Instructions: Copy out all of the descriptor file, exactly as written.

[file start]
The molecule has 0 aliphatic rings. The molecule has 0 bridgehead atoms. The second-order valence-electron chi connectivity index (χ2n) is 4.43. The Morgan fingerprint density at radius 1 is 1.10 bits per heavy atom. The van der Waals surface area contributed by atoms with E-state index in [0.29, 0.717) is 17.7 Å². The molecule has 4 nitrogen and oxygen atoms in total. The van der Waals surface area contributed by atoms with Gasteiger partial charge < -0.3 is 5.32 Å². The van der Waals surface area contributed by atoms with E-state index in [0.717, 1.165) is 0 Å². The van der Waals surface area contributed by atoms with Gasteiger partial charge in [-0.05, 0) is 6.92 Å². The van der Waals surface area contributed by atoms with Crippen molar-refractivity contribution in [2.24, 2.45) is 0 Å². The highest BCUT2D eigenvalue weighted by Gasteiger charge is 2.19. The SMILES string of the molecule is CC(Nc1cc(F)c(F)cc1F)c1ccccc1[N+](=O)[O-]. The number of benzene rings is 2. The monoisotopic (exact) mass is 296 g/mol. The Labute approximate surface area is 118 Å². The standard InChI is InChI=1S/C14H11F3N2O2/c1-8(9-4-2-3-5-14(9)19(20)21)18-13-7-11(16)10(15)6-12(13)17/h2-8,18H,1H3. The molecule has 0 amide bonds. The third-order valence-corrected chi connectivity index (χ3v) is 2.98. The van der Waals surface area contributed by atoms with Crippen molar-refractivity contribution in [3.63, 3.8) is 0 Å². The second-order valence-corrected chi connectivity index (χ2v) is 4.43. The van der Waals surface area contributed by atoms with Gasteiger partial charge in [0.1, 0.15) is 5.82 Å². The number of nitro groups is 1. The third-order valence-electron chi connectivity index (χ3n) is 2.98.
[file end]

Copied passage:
The molecule has 0 aliphatic rings. The molecule has 0 bridgehead atoms. The second-order valence-electron chi connectivity index (χ2n) is 4.43. The Morgan fingerprint density at radius 1 is 1.10 bits per heavy atom. The van der Waals surface area contributed by atoms with E-state index in [0.29, 0.717) is 17.7 Å². The molecule has 4 nitrogen and oxygen atoms in total. The van der Waals surface area contributed by atoms with Gasteiger partial charge < -0.3 is 5.32 Å². The van der Waals surface area contributed by atoms with E-state index in [0.717, 1.165) is 0 Å². The van der Waals surface area contributed by atoms with Gasteiger partial charge in [-0.05, 0) is 6.92 Å². The van der Waals surface area contributed by atoms with Crippen molar-refractivity contribution in [2.24, 2.45) is 0 Å². The highest BCUT2D eigenvalue weighted by Gasteiger charge is 2.19. The SMILES string of the molecule is CC(Nc1cc(F)c(F)cc1F)c1ccccc1[N+](=O)[O-]. The number of benzene rings is 2. The monoisotopic (exact) mass is 296 g/mol. The Labute approximate surface area is 118 Å². The standard InChI is InChI=1S/C14H11F3N2O2/c1-8(9-4-2-3-5-14(9)19(20)21)18-13-7-11(16)10(15)6-12(13)17/h2-8,18H,1H3. The molecule has 0 amide bonds. The third-order valence-corrected chi connectivity index (χ3v) is 2.98. The van der Waals surface area contributed by atoms with Crippen molar-refractivity contribution in [3.63, 3.8) is 0 Å². The second-order valence-corrected chi connectivity index (χ2v) is 4.43. The van der Waals surface area contributed by atoms with Gasteiger partial charge in [0.1, 0.15) is 5.82 Å². The number of nitro groups is 1. The third-order valence-electron chi connectivity index (χ3n) is 2.98.